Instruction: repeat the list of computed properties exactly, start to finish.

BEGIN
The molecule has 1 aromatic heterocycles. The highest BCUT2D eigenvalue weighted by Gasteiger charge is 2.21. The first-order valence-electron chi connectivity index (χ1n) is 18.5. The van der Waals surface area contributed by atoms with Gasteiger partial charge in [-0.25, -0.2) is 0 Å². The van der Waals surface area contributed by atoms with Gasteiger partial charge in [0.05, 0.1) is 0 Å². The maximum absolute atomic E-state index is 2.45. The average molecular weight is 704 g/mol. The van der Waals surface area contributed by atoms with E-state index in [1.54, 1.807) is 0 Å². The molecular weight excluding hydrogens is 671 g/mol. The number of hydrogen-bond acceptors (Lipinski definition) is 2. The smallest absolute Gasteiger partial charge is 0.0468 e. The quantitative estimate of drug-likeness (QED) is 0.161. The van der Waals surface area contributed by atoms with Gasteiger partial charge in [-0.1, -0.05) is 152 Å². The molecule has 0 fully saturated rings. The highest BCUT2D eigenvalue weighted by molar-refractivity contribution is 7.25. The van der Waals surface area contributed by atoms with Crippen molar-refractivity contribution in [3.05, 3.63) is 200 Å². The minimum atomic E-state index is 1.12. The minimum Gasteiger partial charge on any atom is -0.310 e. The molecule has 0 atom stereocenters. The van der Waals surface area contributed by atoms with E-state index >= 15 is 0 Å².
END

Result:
The molecule has 1 aromatic heterocycles. The highest BCUT2D eigenvalue weighted by Gasteiger charge is 2.21. The first-order valence-electron chi connectivity index (χ1n) is 18.5. The van der Waals surface area contributed by atoms with Gasteiger partial charge in [-0.25, -0.2) is 0 Å². The van der Waals surface area contributed by atoms with Gasteiger partial charge in [0.05, 0.1) is 0 Å². The maximum absolute atomic E-state index is 2.45. The average molecular weight is 704 g/mol. The van der Waals surface area contributed by atoms with E-state index in [1.54, 1.807) is 0 Å². The molecular weight excluding hydrogens is 671 g/mol. The number of hydrogen-bond acceptors (Lipinski definition) is 2. The smallest absolute Gasteiger partial charge is 0.0468 e. The quantitative estimate of drug-likeness (QED) is 0.161. The van der Waals surface area contributed by atoms with Gasteiger partial charge in [-0.1, -0.05) is 152 Å². The molecule has 0 fully saturated rings. The highest BCUT2D eigenvalue weighted by molar-refractivity contribution is 7.25. The van der Waals surface area contributed by atoms with Crippen molar-refractivity contribution in [3.05, 3.63) is 200 Å². The minimum atomic E-state index is 1.12. The minimum Gasteiger partial charge on any atom is -0.310 e. The molecule has 0 atom stereocenters. The van der Waals surface area contributed by atoms with E-state index >= 15 is 0 Å².